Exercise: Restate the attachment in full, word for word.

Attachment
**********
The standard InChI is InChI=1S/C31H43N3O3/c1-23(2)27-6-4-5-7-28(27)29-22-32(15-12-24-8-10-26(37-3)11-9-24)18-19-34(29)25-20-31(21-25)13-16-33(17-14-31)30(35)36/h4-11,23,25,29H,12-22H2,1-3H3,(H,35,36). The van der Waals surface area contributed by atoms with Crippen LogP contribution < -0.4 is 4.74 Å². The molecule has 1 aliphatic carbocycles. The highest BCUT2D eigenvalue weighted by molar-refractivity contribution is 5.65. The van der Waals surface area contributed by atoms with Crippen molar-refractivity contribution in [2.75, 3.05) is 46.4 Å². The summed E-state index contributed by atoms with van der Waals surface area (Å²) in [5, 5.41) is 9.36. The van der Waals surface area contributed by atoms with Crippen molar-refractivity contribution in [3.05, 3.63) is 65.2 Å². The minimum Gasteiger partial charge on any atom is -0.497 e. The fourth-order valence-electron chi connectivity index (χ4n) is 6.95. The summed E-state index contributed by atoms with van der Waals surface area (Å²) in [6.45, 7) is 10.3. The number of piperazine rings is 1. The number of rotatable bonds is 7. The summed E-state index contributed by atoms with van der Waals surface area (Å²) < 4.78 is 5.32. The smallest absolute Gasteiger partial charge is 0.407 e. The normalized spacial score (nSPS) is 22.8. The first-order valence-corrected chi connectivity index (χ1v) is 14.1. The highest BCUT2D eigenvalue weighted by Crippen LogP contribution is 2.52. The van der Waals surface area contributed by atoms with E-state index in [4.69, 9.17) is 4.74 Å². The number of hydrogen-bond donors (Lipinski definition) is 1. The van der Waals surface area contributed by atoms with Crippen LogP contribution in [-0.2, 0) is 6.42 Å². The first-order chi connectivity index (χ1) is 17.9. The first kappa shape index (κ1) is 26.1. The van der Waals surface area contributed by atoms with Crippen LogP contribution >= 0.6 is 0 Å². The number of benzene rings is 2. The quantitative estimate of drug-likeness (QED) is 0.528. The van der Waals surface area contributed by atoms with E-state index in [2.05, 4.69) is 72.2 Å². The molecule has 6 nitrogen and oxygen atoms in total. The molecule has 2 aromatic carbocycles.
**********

The standard InChI is InChI=1S/C31H43N3O3/c1-23(2)27-6-4-5-7-28(27)29-22-32(15-12-24-8-10-26(37-3)11-9-24)18-19-34(29)25-20-31(21-25)13-16-33(17-14-31)30(35)36/h4-11,23,25,29H,12-22H2,1-3H3,(H,35,36). The van der Waals surface area contributed by atoms with Crippen LogP contribution < -0.4 is 4.74 Å². The molecule has 1 aliphatic carbocycles. The highest BCUT2D eigenvalue weighted by molar-refractivity contribution is 5.65. The van der Waals surface area contributed by atoms with Crippen molar-refractivity contribution in [2.75, 3.05) is 46.4 Å². The summed E-state index contributed by atoms with van der Waals surface area (Å²) in [5, 5.41) is 9.36. The van der Waals surface area contributed by atoms with Crippen molar-refractivity contribution in [3.05, 3.63) is 65.2 Å². The minimum Gasteiger partial charge on any atom is -0.497 e. The fourth-order valence-electron chi connectivity index (χ4n) is 6.95. The summed E-state index contributed by atoms with van der Waals surface area (Å²) in [6.45, 7) is 10.3. The number of piperazine rings is 1. The number of rotatable bonds is 7. The summed E-state index contributed by atoms with van der Waals surface area (Å²) < 4.78 is 5.32. The smallest absolute Gasteiger partial charge is 0.407 e. The normalized spacial score (nSPS) is 22.8. The first-order valence-corrected chi connectivity index (χ1v) is 14.1. The highest BCUT2D eigenvalue weighted by Crippen LogP contribution is 2.52. The van der Waals surface area contributed by atoms with E-state index in [4.69, 9.17) is 4.74 Å². The number of hydrogen-bond donors (Lipinski definition) is 1. The van der Waals surface area contributed by atoms with Crippen LogP contribution in [-0.2, 0) is 6.42 Å². The first-order chi connectivity index (χ1) is 17.9. The first kappa shape index (κ1) is 26.1. The van der Waals surface area contributed by atoms with Crippen LogP contribution >= 0.6 is 0 Å². The number of benzene rings is 2. The quantitative estimate of drug-likeness (QED) is 0.528. The van der Waals surface area contributed by atoms with E-state index in [2.05, 4.69) is 72.2 Å². The molecule has 6 nitrogen and oxygen atoms in total. The molecule has 2 aromatic carbocycles.